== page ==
Test times depend on the number of frequency points taken, the number of angular steps measured, and the amount of noise correction applied. The max power at the input port of the PNA is +30 dBm; however, we can add a pad in line to allow gain much higher (as much as +110 dBm).
The SNF can test a smaller range of frequencies, but it can complete tests in as little as 15 minutes.
A Spherical Near-Field (SNF) antenna test chamber is the fastest facility available for full 4 pi steradian data collection. It uses an array of electronically scanned probes to scan a full 360-degree measurement plane, giving technicians the ability to complete measurements in minutes rather than hours.
This chamber can perform tests over frequencies from 400 MHz to 6 GHz, enabling testing of antennas for AMP, PCS, GSM, Bluetooth™, IEEE 802.11, GPS and other new and evolving wireless systems.
The spherical chamber at the testing facility at JEM can be customized to work for any antenna. While existing structures are in place that work with testing for most antennae, JEM Engineering also works with customers to custom design fixtures that will work to test any type of device.
The SNF Test Chamber can be used to test active devices, antennae with an amplifier or an attenuator, and even can be used to test a body worn or handheld device on a subject. By mounting the antennas in free space or on human subjects allows for the measurement of radiation patterns, efficiency, average gain, and any human body interaction to the radiating device. As with the TATF, our engineers can produce test information in a variety of formats.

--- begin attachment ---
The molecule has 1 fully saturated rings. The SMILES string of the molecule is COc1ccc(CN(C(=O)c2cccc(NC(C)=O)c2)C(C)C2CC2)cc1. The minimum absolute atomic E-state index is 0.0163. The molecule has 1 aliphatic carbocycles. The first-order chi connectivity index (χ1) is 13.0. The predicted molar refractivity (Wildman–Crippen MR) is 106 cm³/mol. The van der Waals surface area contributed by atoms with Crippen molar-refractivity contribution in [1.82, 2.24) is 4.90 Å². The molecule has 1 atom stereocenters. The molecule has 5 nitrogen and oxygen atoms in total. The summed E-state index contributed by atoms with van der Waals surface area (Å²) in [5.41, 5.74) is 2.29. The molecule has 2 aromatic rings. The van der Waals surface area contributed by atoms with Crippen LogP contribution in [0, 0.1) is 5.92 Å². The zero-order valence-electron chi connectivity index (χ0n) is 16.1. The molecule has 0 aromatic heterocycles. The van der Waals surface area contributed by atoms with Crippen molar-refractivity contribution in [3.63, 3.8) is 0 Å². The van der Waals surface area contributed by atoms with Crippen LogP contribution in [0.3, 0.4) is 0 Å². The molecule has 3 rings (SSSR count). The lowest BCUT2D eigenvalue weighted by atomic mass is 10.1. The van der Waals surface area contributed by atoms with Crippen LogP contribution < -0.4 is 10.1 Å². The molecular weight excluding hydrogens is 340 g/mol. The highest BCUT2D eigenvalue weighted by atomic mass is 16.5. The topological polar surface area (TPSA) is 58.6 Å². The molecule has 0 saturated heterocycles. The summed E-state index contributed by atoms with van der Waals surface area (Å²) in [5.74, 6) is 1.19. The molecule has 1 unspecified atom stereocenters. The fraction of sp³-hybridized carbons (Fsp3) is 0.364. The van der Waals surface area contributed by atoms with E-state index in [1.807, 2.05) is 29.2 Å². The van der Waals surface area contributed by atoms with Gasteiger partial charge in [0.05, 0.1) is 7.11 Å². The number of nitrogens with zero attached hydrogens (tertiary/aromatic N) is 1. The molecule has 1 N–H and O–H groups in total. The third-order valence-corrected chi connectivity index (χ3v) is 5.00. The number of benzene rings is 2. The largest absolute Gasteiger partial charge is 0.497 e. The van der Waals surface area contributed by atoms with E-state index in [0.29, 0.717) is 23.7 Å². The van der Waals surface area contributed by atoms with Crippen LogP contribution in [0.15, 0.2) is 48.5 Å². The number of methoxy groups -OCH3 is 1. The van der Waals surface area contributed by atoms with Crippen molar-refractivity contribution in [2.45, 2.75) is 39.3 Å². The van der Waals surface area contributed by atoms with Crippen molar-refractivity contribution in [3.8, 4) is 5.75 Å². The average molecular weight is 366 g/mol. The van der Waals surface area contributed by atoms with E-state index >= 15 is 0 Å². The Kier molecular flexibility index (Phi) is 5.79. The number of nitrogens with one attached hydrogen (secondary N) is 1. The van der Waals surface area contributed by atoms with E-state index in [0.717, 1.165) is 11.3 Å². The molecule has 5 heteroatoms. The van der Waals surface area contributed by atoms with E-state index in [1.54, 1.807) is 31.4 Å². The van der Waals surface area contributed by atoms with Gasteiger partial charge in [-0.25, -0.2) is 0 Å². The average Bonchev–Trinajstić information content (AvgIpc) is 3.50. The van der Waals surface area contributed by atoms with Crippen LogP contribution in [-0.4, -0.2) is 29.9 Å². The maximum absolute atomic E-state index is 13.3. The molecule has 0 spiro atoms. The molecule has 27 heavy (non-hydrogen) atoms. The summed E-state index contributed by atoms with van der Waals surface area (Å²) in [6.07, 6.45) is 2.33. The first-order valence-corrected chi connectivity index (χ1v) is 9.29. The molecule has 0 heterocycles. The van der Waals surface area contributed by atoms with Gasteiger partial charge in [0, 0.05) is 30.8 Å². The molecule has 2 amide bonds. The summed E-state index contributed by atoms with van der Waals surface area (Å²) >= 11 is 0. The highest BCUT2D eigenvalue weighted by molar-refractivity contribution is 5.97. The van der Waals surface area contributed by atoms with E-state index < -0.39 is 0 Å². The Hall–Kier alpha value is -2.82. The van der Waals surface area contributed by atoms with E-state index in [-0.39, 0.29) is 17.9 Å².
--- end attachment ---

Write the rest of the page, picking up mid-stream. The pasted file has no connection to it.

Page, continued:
*25dBi is the ceiling for gain measurements. A pad can be installed in our system to protect the equipment from saturation.
Request A Quote for Testing Services in the TATF or SNF at JEM Engineering
Learn firsthand how JEM Engineering is dedicated to developing and producing top quality antennas for their customers. Contact JEM Engineering for a free consultation and a quote on testing your antenna in the TATF and SNF Chambers at JEM.
Did you know that National STEM Day falls on the 8th of November each year? That’s because the abbreviation “NOV8” actually stands for “INNOVATE.”
STEM is all about innovation. The goal of STEM Day is to not only acknowledge those who work in fields related to Science, Technology, Engineering, and Mathematics, but also to encourage young minds to follow their passions and pursue such careers.
JEM Engineering is proud to have an extremely skilled and diverse group of individuals who make things happen! We asked our very own Matt Berry (Mechanical Engineer) and Anjali Bhattarai (Electrical Engineer) to talk about why they chose their career paths.
What is it about engineering that interests you?
M: Problem-solving. Also, the most satisfying thing about engineering is thought that the 3D models and design documents you spent time developing on your computer will eventually be held in your hand – your hard work has become a real thing. (Read more about the process of developing a product here.)